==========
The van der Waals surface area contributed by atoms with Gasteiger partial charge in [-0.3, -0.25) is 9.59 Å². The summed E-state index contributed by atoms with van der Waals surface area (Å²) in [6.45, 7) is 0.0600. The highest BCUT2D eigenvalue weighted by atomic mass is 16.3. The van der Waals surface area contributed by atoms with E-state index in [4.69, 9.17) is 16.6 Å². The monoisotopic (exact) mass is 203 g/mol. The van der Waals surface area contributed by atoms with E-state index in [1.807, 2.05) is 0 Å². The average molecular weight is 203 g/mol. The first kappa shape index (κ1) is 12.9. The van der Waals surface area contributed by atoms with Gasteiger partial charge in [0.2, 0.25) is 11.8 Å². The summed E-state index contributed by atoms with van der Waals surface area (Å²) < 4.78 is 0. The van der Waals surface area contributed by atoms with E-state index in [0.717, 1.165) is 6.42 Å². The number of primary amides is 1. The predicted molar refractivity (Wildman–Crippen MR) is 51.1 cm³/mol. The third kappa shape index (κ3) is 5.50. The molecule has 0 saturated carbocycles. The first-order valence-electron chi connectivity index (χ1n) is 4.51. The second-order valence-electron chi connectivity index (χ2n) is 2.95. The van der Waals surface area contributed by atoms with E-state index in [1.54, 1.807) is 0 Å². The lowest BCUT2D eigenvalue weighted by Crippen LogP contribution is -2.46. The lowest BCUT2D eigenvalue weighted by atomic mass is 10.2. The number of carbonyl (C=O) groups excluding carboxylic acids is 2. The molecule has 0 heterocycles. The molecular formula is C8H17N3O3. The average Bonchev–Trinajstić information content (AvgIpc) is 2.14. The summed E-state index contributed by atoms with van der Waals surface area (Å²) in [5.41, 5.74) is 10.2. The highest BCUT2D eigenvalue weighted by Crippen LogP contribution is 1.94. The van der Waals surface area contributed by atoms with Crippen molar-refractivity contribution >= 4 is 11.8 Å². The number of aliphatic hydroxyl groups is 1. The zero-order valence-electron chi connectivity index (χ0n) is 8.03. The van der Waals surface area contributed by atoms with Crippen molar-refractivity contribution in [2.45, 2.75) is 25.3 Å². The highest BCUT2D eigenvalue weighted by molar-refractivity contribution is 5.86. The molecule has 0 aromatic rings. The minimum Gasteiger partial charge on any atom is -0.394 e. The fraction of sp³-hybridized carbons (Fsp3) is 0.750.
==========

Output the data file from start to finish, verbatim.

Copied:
The van der Waals surface area contributed by atoms with Gasteiger partial charge in [-0.3, -0.25) is 9.59 Å². The summed E-state index contributed by atoms with van der Waals surface area (Å²) in [6.45, 7) is 0.0600. The highest BCUT2D eigenvalue weighted by atomic mass is 16.3. The van der Waals surface area contributed by atoms with E-state index in [4.69, 9.17) is 16.6 Å². The monoisotopic (exact) mass is 203 g/mol. The van der Waals surface area contributed by atoms with E-state index in [1.807, 2.05) is 0 Å². The average molecular weight is 203 g/mol. The first kappa shape index (κ1) is 12.9. The van der Waals surface area contributed by atoms with Gasteiger partial charge in [0.2, 0.25) is 11.8 Å². The summed E-state index contributed by atoms with van der Waals surface area (Å²) < 4.78 is 0. The van der Waals surface area contributed by atoms with E-state index in [0.717, 1.165) is 6.42 Å². The number of primary amides is 1. The predicted molar refractivity (Wildman–Crippen MR) is 51.1 cm³/mol. The third kappa shape index (κ3) is 5.50. The molecule has 0 saturated carbocycles. The first-order valence-electron chi connectivity index (χ1n) is 4.51. The second-order valence-electron chi connectivity index (χ2n) is 2.95. The van der Waals surface area contributed by atoms with E-state index in [1.54, 1.807) is 0 Å². The lowest BCUT2D eigenvalue weighted by Crippen LogP contribution is -2.46. The lowest BCUT2D eigenvalue weighted by atomic mass is 10.2. The number of carbonyl (C=O) groups excluding carboxylic acids is 2. The molecule has 0 heterocycles. The molecular formula is C8H17N3O3. The average Bonchev–Trinajstić information content (AvgIpc) is 2.14. The summed E-state index contributed by atoms with van der Waals surface area (Å²) in [5.41, 5.74) is 10.2. The highest BCUT2D eigenvalue weighted by Crippen LogP contribution is 1.94. The van der Waals surface area contributed by atoms with Crippen molar-refractivity contribution >= 4 is 11.8 Å². The number of aliphatic hydroxyl groups is 1. The zero-order valence-electron chi connectivity index (χ0n) is 8.03. The van der Waals surface area contributed by atoms with Crippen molar-refractivity contribution in [2.45, 2.75) is 25.3 Å². The highest BCUT2D eigenvalue weighted by molar-refractivity contribution is 5.86. The molecule has 0 aromatic rings. The minimum Gasteiger partial charge on any atom is -0.394 e. The fraction of sp³-hybridized carbons (Fsp3) is 0.750.